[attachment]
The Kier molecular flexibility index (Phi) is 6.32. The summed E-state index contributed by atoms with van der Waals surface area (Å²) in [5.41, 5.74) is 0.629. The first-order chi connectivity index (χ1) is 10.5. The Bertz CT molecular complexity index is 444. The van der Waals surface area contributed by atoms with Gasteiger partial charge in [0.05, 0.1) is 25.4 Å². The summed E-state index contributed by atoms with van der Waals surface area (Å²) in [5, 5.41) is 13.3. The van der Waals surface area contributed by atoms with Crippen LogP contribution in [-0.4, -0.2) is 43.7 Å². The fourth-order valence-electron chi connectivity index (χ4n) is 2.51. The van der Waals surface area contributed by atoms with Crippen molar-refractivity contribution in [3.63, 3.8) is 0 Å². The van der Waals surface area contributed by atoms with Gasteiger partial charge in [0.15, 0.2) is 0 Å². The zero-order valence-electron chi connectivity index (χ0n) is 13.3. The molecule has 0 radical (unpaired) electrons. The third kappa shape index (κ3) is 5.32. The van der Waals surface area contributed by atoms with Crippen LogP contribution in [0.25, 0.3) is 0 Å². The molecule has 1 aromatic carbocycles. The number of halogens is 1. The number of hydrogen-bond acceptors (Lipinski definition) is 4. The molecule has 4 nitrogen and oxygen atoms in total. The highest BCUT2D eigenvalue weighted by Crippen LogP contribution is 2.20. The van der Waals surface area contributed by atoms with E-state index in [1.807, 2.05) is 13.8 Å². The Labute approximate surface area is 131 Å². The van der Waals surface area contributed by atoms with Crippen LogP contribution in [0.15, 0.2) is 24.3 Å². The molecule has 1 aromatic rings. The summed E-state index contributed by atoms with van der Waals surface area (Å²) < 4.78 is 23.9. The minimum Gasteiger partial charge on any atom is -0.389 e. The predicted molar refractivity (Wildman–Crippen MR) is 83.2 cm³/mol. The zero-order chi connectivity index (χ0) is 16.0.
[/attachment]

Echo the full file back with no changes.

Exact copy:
The Kier molecular flexibility index (Phi) is 6.32. The summed E-state index contributed by atoms with van der Waals surface area (Å²) in [5.41, 5.74) is 0.629. The first-order chi connectivity index (χ1) is 10.5. The Bertz CT molecular complexity index is 444. The van der Waals surface area contributed by atoms with Gasteiger partial charge in [0.05, 0.1) is 25.4 Å². The summed E-state index contributed by atoms with van der Waals surface area (Å²) in [5, 5.41) is 13.3. The van der Waals surface area contributed by atoms with Crippen LogP contribution in [-0.4, -0.2) is 43.7 Å². The fourth-order valence-electron chi connectivity index (χ4n) is 2.51. The van der Waals surface area contributed by atoms with Crippen molar-refractivity contribution in [3.63, 3.8) is 0 Å². The van der Waals surface area contributed by atoms with Gasteiger partial charge in [0.15, 0.2) is 0 Å². The zero-order valence-electron chi connectivity index (χ0n) is 13.3. The molecule has 0 radical (unpaired) electrons. The third kappa shape index (κ3) is 5.32. The van der Waals surface area contributed by atoms with Crippen LogP contribution in [0.25, 0.3) is 0 Å². The molecule has 1 aromatic carbocycles. The number of halogens is 1. The number of hydrogen-bond acceptors (Lipinski definition) is 4. The molecule has 4 nitrogen and oxygen atoms in total. The highest BCUT2D eigenvalue weighted by Crippen LogP contribution is 2.20. The van der Waals surface area contributed by atoms with E-state index in [1.807, 2.05) is 13.8 Å². The Labute approximate surface area is 131 Å². The van der Waals surface area contributed by atoms with Crippen LogP contribution in [0.15, 0.2) is 24.3 Å². The molecule has 1 aromatic rings. The summed E-state index contributed by atoms with van der Waals surface area (Å²) < 4.78 is 23.9. The minimum Gasteiger partial charge on any atom is -0.389 e. The predicted molar refractivity (Wildman–Crippen MR) is 83.2 cm³/mol. The zero-order chi connectivity index (χ0) is 16.0.